Bulloch County is named for revolutionary leader Archibald Bulloch, who came to Georgia from South Carolina in the late 1750s. 

At that time, the Province of Georgia had been divided into eight parishes by a March 17, 1758, act of the colonial Georgia Legislature. The parishes were St. Paul 's, St. George's , St. Matthew's, Christ Church 's, St. Philip's, St. John's, St. Andrew's and St. James'. Mr. Bulloch, who held a plantation along the Savannah River, was a prominent figure in the resistance to the authoritative rule of the British Parliament. Under the threat of British hands and sympathizers, he signed a July 14, 1774 editorial in The Georgia Gazette calling for Savannah's inhabitants to resist and fight the oppression of Great Britain. Due to his bravery and selfless acts, on January 20, 1776, Archibald Bulloch was elected President of the Executive Council of Georgia and immediately thereafter elected to the esteemed position of Provincial Governor.

In February 1776 the Georgia Legislature created a county from St. Philip's Parish and called it "Bulloch County."  On August 10 of the same year, seven months after being elected Governor, Archibald Bulloch read a copy of the Declaration of Independence to the council members of Savannah and later to an audience at the public square. After a third reading at the Liberty Pole, the Declaration of Independence was praised for its importance by thirteen thunderous rounds from a canon. To commemorate that historic event, residents of Bulloch County have celebrated "Archibald Bulloch Day" on August 10.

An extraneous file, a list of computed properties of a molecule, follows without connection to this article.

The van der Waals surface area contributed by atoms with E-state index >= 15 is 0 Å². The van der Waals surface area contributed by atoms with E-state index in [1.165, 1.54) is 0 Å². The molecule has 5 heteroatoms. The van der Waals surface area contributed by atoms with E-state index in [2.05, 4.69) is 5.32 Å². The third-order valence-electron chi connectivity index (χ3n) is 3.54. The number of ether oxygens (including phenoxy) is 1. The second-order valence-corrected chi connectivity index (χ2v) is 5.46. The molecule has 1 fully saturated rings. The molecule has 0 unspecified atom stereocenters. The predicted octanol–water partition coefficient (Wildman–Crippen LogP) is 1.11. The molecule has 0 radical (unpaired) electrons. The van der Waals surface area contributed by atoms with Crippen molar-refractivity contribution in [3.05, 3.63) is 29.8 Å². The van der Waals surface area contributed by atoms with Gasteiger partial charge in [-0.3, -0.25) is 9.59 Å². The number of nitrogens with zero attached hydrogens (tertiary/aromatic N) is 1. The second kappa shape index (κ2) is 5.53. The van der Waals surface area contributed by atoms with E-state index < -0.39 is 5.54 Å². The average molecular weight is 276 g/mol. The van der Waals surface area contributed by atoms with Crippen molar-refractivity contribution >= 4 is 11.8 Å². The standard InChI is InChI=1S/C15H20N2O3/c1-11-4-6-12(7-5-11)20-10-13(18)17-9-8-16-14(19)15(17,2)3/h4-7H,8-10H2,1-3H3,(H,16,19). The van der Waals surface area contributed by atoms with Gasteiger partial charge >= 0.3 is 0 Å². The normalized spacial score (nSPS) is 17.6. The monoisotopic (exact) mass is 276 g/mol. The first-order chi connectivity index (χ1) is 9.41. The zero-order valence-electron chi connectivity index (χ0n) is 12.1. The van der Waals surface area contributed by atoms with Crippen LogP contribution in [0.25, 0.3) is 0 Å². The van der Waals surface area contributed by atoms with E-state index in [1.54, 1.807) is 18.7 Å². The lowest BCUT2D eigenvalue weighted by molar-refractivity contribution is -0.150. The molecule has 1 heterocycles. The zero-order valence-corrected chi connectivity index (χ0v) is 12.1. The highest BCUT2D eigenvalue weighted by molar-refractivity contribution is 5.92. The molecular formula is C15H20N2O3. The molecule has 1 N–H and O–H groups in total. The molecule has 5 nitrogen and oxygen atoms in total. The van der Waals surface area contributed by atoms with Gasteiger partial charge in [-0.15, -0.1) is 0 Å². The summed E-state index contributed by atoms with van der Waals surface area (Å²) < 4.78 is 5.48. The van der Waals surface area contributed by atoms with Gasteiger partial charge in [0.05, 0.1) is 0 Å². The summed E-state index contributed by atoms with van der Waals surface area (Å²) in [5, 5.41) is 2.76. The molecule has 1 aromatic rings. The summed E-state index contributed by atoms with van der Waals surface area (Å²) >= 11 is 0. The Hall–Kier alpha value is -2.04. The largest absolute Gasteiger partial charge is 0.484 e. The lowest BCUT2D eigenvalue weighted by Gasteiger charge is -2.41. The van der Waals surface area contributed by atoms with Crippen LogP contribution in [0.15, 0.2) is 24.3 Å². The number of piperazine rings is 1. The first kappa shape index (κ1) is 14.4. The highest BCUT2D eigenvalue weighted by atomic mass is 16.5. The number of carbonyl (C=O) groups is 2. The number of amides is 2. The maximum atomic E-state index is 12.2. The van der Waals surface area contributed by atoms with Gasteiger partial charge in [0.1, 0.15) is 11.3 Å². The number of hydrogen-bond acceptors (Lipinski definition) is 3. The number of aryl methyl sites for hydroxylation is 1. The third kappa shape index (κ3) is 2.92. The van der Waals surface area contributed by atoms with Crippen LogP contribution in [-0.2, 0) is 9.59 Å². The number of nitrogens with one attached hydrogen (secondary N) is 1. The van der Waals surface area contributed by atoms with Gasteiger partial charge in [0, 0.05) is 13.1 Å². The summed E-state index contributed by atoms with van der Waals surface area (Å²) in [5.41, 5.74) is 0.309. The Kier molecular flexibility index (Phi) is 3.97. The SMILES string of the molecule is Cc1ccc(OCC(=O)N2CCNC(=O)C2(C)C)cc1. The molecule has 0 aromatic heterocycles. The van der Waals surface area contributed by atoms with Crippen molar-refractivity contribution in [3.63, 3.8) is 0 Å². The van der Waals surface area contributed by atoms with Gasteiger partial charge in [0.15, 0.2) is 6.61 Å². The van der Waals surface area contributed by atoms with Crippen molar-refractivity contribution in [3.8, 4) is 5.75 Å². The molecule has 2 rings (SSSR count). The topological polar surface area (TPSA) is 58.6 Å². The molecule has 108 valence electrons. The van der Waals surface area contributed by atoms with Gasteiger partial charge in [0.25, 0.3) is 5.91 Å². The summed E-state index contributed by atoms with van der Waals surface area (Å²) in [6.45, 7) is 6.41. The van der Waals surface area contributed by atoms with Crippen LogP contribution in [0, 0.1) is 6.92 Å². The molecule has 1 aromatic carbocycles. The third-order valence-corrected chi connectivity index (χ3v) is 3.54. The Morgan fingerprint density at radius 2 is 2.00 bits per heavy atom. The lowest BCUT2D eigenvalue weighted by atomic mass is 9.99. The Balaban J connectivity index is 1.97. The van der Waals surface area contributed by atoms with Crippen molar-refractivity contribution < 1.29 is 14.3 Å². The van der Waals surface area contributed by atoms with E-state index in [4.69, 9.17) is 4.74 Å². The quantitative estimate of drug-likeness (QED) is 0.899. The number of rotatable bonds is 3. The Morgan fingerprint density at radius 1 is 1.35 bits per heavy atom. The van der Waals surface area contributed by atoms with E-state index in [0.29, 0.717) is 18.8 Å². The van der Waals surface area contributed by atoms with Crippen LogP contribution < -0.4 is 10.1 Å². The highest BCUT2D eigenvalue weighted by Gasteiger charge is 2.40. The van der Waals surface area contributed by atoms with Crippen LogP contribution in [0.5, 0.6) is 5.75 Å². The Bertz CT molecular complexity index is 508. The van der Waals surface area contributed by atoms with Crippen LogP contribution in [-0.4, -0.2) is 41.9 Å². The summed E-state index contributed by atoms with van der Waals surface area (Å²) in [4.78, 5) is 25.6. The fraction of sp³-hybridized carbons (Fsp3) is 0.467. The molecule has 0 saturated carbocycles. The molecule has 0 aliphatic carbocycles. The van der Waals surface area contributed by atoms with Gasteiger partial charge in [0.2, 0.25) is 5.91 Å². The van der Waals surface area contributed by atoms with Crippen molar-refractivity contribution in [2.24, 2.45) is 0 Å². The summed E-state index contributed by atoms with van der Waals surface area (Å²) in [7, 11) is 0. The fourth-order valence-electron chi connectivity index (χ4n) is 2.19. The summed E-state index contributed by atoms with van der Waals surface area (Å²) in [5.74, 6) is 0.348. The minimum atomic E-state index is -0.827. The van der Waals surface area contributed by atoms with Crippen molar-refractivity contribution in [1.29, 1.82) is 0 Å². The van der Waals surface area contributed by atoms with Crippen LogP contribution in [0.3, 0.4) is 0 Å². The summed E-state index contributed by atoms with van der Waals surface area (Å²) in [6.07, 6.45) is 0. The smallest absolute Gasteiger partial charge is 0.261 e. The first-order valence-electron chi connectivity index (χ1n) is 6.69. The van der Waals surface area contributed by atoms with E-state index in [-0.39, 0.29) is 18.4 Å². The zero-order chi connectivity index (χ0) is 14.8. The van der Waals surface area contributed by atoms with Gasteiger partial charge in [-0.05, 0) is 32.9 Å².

The county's first commissioner's court was held May 6, 1873 to name appointees to the Road Commission for their respected districts. These first commissioners were Chairman John L. Denmark, Algeverre Scarborough and Solomon Hagin. On August 11, 1924, an Act created the Board of Commissioners for Bulloch County . The Act created a seven-member commission, with each member including the chairmen directly elected from the citizenry but the vice chairperson selected by the commissioners.

The Origin of Statesboro

George Sibbald, whose last name came to be spelled "Siebald," gave the community the land on which Statesboro now stands. Mr. Siebald was a wealthy Augustan who possessed large land holdings in Bulloch County . Reasons for his generosity are undocumented, but on November 7, 1801, Mr. Siebald presented a 200-acre tract of land to the administrative officials of Bulloch County. On December 19, 1803, an Act of the Georgia Legislature was signed by then-Governor John Milledge and the small township of "Statesborough" became official.

It's uncertain how the town came to be called "Statesborough." One theory connects that name to a term developed through acts of Thomas Jefferson. Jefferson made a great argument in Virginia for states' rights and the rights of people for local self-governance. Elected to the presidency in 1801, Jefferson entered office when local and state rights were a popular topic. It is assumed "Statesborough" was originated in honor of states' rights. In the original charter, granted in 1866, "Statesborough" was spelled as it is today.  

Statesboro has been home to several famous citizens including Emma Kelly, the “lady of 6,000 songs,” blues artist “Blind Willie” McTell and the late great national championship-winning college football coach, Erskine “Erk” Russell.

-- With appreciation, based on information provided on Statesboro Convention and Visitors Bureau and Bulloch County Historical Society websites.